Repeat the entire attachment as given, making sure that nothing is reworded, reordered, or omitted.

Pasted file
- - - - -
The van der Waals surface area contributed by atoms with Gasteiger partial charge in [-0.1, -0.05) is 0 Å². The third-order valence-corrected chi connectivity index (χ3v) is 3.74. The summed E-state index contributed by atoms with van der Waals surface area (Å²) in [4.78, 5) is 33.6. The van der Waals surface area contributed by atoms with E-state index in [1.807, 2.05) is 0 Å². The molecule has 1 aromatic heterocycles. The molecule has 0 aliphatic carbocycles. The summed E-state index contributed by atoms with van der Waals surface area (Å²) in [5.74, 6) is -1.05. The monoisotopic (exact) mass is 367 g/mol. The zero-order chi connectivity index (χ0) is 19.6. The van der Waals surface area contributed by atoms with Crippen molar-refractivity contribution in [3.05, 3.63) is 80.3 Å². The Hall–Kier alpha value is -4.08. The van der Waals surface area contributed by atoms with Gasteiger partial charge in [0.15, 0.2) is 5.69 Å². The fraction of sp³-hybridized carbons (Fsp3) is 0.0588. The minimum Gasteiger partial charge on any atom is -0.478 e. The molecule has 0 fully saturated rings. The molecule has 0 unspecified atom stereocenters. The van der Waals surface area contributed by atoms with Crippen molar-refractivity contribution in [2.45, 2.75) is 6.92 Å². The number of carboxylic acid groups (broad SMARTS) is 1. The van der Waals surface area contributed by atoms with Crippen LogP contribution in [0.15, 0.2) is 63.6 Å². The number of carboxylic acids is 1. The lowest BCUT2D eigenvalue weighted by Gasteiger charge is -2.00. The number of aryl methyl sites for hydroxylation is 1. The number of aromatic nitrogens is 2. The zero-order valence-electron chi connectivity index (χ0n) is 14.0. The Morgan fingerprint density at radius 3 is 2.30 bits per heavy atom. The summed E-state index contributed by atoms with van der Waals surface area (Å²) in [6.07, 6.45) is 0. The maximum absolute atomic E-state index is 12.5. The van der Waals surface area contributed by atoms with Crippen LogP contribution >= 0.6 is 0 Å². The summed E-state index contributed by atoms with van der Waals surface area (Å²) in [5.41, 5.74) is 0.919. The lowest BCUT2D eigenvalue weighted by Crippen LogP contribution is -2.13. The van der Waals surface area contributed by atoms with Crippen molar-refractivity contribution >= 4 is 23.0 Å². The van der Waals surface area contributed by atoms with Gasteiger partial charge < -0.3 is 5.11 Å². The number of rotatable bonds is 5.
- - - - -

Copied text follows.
The van der Waals surface area contributed by atoms with Gasteiger partial charge in [-0.1, -0.05) is 0 Å². The third-order valence-corrected chi connectivity index (χ3v) is 3.74. The summed E-state index contributed by atoms with van der Waals surface area (Å²) in [4.78, 5) is 33.6. The van der Waals surface area contributed by atoms with E-state index in [1.807, 2.05) is 0 Å². The molecule has 1 aromatic heterocycles. The molecule has 0 aliphatic carbocycles. The summed E-state index contributed by atoms with van der Waals surface area (Å²) in [5.74, 6) is -1.05. The monoisotopic (exact) mass is 367 g/mol. The zero-order chi connectivity index (χ0) is 19.6. The van der Waals surface area contributed by atoms with Crippen molar-refractivity contribution in [3.05, 3.63) is 80.3 Å². The Hall–Kier alpha value is -4.08. The van der Waals surface area contributed by atoms with Gasteiger partial charge in [0.15, 0.2) is 5.69 Å². The fraction of sp³-hybridized carbons (Fsp3) is 0.0588. The minimum Gasteiger partial charge on any atom is -0.478 e. The molecule has 0 fully saturated rings. The molecule has 0 unspecified atom stereocenters. The van der Waals surface area contributed by atoms with Crippen molar-refractivity contribution in [2.45, 2.75) is 6.92 Å². The number of carboxylic acid groups (broad SMARTS) is 1. The van der Waals surface area contributed by atoms with Crippen LogP contribution in [0.15, 0.2) is 63.6 Å². The number of carboxylic acids is 1. The lowest BCUT2D eigenvalue weighted by Gasteiger charge is -2.00. The number of aryl methyl sites for hydroxylation is 1. The number of aromatic nitrogens is 2. The zero-order valence-electron chi connectivity index (χ0n) is 14.0. The Morgan fingerprint density at radius 3 is 2.30 bits per heavy atom. The summed E-state index contributed by atoms with van der Waals surface area (Å²) in [6.07, 6.45) is 0. The maximum absolute atomic E-state index is 12.5. The van der Waals surface area contributed by atoms with Crippen LogP contribution >= 0.6 is 0 Å². The summed E-state index contributed by atoms with van der Waals surface area (Å²) in [5.41, 5.74) is 0.919. The lowest BCUT2D eigenvalue weighted by Crippen LogP contribution is -2.13. The van der Waals surface area contributed by atoms with Crippen molar-refractivity contribution >= 4 is 23.0 Å². The van der Waals surface area contributed by atoms with Gasteiger partial charge < -0.3 is 5.11 Å². The number of rotatable bonds is 5.